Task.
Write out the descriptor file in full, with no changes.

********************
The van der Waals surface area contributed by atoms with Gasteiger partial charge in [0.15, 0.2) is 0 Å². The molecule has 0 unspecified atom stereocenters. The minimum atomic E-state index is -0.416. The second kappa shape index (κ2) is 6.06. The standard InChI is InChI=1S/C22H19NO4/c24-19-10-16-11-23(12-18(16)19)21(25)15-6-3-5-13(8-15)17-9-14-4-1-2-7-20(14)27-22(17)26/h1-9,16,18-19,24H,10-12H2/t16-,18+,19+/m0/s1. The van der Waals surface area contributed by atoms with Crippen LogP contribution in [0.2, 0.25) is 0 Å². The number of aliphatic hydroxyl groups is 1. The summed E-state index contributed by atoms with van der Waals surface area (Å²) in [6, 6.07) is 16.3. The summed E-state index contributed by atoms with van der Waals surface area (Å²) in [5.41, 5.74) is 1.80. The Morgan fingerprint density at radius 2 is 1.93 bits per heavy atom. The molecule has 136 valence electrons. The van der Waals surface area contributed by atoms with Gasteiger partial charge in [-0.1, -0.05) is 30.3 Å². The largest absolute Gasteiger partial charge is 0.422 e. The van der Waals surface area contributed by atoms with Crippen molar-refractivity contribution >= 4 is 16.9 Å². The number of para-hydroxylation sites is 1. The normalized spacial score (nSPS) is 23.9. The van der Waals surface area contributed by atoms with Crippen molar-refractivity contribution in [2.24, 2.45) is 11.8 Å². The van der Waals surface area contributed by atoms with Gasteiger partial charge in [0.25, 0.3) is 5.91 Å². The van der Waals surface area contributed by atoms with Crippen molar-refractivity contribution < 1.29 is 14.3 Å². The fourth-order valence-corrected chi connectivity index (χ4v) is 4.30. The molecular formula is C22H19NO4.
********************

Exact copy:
The van der Waals surface area contributed by atoms with Gasteiger partial charge in [0.15, 0.2) is 0 Å². The molecule has 0 unspecified atom stereocenters. The minimum atomic E-state index is -0.416. The second kappa shape index (κ2) is 6.06. The standard InChI is InChI=1S/C22H19NO4/c24-19-10-16-11-23(12-18(16)19)21(25)15-6-3-5-13(8-15)17-9-14-4-1-2-7-20(14)27-22(17)26/h1-9,16,18-19,24H,10-12H2/t16-,18+,19+/m0/s1. The van der Waals surface area contributed by atoms with Crippen LogP contribution in [0.2, 0.25) is 0 Å². The number of aliphatic hydroxyl groups is 1. The summed E-state index contributed by atoms with van der Waals surface area (Å²) in [6, 6.07) is 16.3. The summed E-state index contributed by atoms with van der Waals surface area (Å²) in [5.41, 5.74) is 1.80. The Morgan fingerprint density at radius 2 is 1.93 bits per heavy atom. The molecule has 136 valence electrons. The van der Waals surface area contributed by atoms with Gasteiger partial charge in [-0.1, -0.05) is 30.3 Å². The largest absolute Gasteiger partial charge is 0.422 e. The van der Waals surface area contributed by atoms with Crippen molar-refractivity contribution >= 4 is 16.9 Å². The number of para-hydroxylation sites is 1. The normalized spacial score (nSPS) is 23.9. The van der Waals surface area contributed by atoms with Crippen molar-refractivity contribution in [2.24, 2.45) is 11.8 Å². The van der Waals surface area contributed by atoms with Gasteiger partial charge in [0.25, 0.3) is 5.91 Å². The van der Waals surface area contributed by atoms with Crippen molar-refractivity contribution < 1.29 is 14.3 Å². The fourth-order valence-corrected chi connectivity index (χ4v) is 4.30. The molecular formula is C22H19NO4.